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How is Bangladesh Embracing gender Diversity and Inclusion?

How is Bangladesh Embracing gender Diversity and Inclusion?

In recent years, Bangladesh has witnessed a notable shift in the discourse surrounding gender identity, with increasing discussions regarding self-identification and societal perceptions. Traditionally, the binary understanding of gender, delineated into "boy" and "girl," has predominated in Bangladeshi society, underpinned by entrenched norms dictating the roles and behaviors deemed appropriate for each gender. However, amidst a global movement challenging binary gender constructs, Bangladesh is experiencing a significant paradigm shift. 

This transition is marked by a growing acknowledgment that gender identity exists along a spectrum, transcending rigid categorizations of male and female. While this phenomenon is not unique to Bangladesh and reflects broader global trends, its resonance within a society historically characterized by adherence to traditional gender roles underscores its significance. Concurrently, legislative reforms aimed at safeguarding the rights of individuals whose gender identity diverges from conventional norms underscore the government's recognition of the need for legal protections and societal inclusivity. Thus, against the backdrop of evolving social attitudes and legal frameworks, Bangladesh is witnessing a pivotal moment in its discourse on gender identity and rights, with implications for societal norms, legal jurisprudence, and the pursuit of social justice.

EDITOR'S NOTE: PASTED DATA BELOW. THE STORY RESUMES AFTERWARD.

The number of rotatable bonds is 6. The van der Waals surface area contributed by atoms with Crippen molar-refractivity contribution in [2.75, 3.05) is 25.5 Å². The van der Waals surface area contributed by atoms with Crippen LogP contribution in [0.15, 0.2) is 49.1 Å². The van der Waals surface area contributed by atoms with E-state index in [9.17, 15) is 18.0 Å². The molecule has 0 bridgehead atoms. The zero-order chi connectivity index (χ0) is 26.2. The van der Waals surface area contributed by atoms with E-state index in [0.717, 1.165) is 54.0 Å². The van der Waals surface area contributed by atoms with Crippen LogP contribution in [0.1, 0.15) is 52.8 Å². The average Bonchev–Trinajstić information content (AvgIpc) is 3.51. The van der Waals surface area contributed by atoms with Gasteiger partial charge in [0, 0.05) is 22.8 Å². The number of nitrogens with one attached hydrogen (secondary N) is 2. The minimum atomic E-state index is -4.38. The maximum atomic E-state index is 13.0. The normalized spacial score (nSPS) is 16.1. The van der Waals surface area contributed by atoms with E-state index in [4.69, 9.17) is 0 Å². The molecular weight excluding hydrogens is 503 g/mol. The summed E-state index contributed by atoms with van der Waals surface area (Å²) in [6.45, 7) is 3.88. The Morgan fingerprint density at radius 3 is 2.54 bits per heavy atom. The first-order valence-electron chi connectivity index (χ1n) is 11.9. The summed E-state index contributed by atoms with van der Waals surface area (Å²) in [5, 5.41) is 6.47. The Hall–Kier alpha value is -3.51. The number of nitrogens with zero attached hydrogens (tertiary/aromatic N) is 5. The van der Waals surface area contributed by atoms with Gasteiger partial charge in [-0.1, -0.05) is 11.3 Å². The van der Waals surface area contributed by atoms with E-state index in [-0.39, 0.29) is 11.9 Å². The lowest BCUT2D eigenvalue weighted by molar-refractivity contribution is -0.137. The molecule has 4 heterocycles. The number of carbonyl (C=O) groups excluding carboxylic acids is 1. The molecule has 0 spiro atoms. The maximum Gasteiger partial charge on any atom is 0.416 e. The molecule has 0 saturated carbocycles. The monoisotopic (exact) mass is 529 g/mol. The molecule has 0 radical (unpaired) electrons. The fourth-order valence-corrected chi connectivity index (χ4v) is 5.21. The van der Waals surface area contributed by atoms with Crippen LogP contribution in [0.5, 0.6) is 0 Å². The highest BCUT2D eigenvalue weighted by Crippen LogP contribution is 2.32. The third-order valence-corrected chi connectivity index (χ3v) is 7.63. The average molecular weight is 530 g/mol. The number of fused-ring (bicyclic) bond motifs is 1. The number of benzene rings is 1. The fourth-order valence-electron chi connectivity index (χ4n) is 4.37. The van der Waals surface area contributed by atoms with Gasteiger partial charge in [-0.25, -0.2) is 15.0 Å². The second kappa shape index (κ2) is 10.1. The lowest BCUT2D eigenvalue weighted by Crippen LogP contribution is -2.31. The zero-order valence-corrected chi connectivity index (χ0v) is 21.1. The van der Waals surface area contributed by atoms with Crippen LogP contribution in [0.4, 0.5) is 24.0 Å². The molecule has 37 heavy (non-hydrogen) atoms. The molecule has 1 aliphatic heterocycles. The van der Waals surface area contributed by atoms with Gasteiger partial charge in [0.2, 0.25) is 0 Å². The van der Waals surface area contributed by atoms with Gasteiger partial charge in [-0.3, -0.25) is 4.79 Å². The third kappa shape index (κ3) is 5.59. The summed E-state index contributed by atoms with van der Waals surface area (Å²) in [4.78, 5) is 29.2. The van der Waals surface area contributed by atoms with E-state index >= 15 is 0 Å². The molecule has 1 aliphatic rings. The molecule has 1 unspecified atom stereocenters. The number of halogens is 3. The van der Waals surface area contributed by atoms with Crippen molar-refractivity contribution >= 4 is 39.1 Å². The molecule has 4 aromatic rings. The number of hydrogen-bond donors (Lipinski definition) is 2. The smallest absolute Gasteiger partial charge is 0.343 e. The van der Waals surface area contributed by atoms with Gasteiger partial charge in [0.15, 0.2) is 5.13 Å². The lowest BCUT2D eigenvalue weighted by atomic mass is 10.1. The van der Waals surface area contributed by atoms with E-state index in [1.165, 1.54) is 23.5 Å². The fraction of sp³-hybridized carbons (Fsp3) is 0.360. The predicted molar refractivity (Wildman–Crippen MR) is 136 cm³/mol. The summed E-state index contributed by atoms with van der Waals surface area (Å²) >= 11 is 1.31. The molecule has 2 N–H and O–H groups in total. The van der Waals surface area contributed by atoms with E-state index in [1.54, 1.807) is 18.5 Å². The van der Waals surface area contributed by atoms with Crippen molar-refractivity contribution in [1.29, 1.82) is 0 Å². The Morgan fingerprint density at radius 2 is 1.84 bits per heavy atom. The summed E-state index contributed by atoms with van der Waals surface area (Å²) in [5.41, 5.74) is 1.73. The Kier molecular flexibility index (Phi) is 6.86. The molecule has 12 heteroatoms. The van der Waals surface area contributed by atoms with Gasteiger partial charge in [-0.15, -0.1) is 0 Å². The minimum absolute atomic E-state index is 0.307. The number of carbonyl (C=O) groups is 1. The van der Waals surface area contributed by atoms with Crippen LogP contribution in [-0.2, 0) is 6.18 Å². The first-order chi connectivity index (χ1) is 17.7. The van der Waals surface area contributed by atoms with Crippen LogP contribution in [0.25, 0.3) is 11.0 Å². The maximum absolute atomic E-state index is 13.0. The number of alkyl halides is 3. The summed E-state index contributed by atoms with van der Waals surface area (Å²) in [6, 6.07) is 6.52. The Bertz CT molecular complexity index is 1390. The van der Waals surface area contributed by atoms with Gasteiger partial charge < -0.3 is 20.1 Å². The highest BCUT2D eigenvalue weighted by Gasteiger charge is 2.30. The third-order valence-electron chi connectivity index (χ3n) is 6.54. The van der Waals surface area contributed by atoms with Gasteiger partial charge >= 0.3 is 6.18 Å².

Historical Context and Legal Evolution

Prior to 2013, Bangladesh's legal system only recognized two genders, male and female, reflecting the prevailing societal norms. However, the existence of individuals whose gender identity did not align with these binary categories presented significant challenges, including social ostracization, economic marginalization, and legal invisibility. The hijra community, comprising individuals whose gender identity falls outside the male-female binary, faced systemic discrimination and exclusion from mainstream society.

Recognizing the need to address the plight of the hijra community and ensure their inclusion in society, the Bangladesh government took a landmark step in 2013 by officially recognizing hijras as a third gender. This recognition was formalized through amendments to existing laws, including the Voter List Act 2009, which now includes "hijra" as a distinct gender category alongside male and female. This legal recognition marked a significant shift in the country's approach to gender identity, signaling a departure from binary conceptions towards a more inclusive framework.